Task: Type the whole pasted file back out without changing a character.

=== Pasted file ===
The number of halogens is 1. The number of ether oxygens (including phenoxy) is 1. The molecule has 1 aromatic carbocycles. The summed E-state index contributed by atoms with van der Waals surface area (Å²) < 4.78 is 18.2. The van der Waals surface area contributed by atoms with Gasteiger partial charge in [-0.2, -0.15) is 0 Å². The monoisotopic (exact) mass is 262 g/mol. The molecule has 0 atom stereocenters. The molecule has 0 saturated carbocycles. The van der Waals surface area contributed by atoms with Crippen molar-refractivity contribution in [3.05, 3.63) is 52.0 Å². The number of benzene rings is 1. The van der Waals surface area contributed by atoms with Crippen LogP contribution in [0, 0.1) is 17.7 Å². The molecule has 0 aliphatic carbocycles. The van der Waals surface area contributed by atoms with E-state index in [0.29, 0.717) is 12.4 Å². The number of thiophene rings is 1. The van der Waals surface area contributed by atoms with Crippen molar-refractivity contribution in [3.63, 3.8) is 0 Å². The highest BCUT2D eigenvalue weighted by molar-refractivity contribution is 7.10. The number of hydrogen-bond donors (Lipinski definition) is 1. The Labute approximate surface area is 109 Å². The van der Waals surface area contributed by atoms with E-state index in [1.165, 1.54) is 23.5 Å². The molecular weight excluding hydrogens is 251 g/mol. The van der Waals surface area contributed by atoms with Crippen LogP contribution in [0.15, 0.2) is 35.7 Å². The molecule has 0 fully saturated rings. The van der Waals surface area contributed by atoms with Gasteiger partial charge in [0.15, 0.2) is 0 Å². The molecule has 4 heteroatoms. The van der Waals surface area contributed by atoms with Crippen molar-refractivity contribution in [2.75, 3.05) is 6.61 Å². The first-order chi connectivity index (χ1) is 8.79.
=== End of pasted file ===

The number of halogens is 1. The number of ether oxygens (including phenoxy) is 1. The molecule has 1 aromatic carbocycles. The summed E-state index contributed by atoms with van der Waals surface area (Å²) < 4.78 is 18.2. The van der Waals surface area contributed by atoms with Gasteiger partial charge in [-0.2, -0.15) is 0 Å². The monoisotopic (exact) mass is 262 g/mol. The molecule has 0 atom stereocenters. The molecule has 0 saturated carbocycles. The van der Waals surface area contributed by atoms with Crippen molar-refractivity contribution in [3.05, 3.63) is 52.0 Å². The number of benzene rings is 1. The van der Waals surface area contributed by atoms with Crippen LogP contribution in [0, 0.1) is 17.7 Å². The molecule has 0 aliphatic carbocycles. The van der Waals surface area contributed by atoms with E-state index in [0.29, 0.717) is 12.4 Å². The number of thiophene rings is 1. The van der Waals surface area contributed by atoms with Crippen molar-refractivity contribution in [3.63, 3.8) is 0 Å². The highest BCUT2D eigenvalue weighted by molar-refractivity contribution is 7.10. The number of hydrogen-bond donors (Lipinski definition) is 1. The Labute approximate surface area is 109 Å². The van der Waals surface area contributed by atoms with E-state index in [1.165, 1.54) is 23.5 Å². The molecular weight excluding hydrogens is 251 g/mol. The van der Waals surface area contributed by atoms with Crippen LogP contribution in [0.15, 0.2) is 35.7 Å². The molecule has 0 fully saturated rings. The van der Waals surface area contributed by atoms with Gasteiger partial charge in [0.15, 0.2) is 0 Å². The molecule has 4 heteroatoms. The van der Waals surface area contributed by atoms with Crippen molar-refractivity contribution in [2.75, 3.05) is 6.61 Å². The first-order chi connectivity index (χ1) is 8.79.